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Systemic Versus Cartilage-Specific Expression of a Type II Collagen-Specific T-Cell Epitope Determines the Level of Tolerance and Susceptibility to Arthritis
Vivianne Malmström, Erik Michaëlsson, Harald Burkhardt, Ragnar Mattsson, Eero Vuorio and Rikard Holmdahl
Proceedings of the National Academy of Sciences of the United States of America
Vol. 93, No. 9 (Apr. 30, 1996), pp. 4480-4485
Published by: National Academy of Sciences
Stable URL: http://www.jstor.org/stable/39272
Page Count: 6
You can always find the topics here!Topics: T lymphocytes, Collagens, Arthritis, Mice, Transgenic animals, B lymphocytes, Antibodies, Cartilage, Epitopes, Immunization
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Immunization of mice with rat type II collagen (CII), a cartilage-specific protein, leads to development of collagen-induced arthritis (CIA), a model for rheumatoid arthritis. To define the interaction between the immune system and cartilage, we produced two sets of transgenic mice. In the first we point mutated the mouse CII gene to express an earlier defined T-cell epitope, CII-(256-270), present in rat CII. In the second we mutated the mouse type I collagen gene to express the same T-cell epitope. The mice with mutated type I collagen showed no T-cell reactivity to rat CII and were resistant to CIA. Thus, the CII-(256-270) epitope is immunodominant and critical for development of CIA. In contrast, the mice with mutated CII had an intact B-cell response and had T cells which could produce γ interferon, but not proliferate, in response to CII. They developed CIA, albeit with a reduced incidence. Thus, we conclude that T cells recognize CII derived from endogenous cartilage and are partially tolerized but may still be capable of mediating CIA.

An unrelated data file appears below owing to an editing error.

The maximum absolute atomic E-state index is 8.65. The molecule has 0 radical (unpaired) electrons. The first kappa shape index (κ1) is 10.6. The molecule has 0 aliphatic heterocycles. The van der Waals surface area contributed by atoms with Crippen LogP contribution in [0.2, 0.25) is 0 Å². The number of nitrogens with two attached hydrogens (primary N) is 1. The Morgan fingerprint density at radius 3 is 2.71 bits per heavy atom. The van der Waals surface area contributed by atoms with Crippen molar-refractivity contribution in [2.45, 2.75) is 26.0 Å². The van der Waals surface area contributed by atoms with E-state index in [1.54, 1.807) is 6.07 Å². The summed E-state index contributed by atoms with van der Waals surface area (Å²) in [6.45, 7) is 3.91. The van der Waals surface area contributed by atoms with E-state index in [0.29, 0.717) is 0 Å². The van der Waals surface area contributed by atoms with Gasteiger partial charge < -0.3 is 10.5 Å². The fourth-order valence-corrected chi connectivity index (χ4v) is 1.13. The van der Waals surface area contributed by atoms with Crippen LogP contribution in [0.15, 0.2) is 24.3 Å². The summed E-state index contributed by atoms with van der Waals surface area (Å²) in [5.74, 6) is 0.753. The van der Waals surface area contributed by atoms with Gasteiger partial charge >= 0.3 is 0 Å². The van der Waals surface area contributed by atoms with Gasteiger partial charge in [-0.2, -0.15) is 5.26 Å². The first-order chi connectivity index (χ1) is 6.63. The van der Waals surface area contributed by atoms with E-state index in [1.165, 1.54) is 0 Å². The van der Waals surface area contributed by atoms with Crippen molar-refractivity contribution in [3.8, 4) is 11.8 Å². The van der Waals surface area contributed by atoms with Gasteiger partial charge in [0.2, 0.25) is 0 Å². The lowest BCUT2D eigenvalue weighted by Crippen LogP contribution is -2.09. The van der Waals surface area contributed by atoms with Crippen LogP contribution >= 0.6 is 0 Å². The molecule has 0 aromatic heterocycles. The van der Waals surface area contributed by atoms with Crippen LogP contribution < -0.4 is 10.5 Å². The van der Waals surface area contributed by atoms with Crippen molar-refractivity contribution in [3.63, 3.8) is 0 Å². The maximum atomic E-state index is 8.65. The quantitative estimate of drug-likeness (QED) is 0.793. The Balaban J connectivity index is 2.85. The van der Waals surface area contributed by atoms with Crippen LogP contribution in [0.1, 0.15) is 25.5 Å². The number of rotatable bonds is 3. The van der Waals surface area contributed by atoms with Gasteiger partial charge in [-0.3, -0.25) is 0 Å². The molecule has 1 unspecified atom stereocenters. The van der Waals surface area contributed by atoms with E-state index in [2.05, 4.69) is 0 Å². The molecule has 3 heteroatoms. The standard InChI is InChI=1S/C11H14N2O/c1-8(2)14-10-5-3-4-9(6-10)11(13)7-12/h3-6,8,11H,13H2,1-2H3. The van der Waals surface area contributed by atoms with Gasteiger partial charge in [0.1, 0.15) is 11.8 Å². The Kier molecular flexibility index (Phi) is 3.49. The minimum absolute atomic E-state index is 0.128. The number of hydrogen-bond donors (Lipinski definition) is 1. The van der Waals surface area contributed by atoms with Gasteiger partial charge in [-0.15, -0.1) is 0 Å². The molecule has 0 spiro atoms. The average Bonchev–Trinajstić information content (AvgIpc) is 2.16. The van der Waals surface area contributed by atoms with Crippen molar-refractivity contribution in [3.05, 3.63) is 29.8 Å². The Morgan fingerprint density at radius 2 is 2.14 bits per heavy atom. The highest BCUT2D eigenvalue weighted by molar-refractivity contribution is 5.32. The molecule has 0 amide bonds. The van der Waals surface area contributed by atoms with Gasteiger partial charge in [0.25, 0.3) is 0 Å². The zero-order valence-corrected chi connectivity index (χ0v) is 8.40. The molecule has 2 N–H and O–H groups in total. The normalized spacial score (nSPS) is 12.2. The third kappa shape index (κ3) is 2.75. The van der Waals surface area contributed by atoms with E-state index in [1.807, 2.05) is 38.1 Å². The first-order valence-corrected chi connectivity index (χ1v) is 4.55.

Proceedings of the National Academy of Sciences of the United States of America © 1996 National Academy of Sciences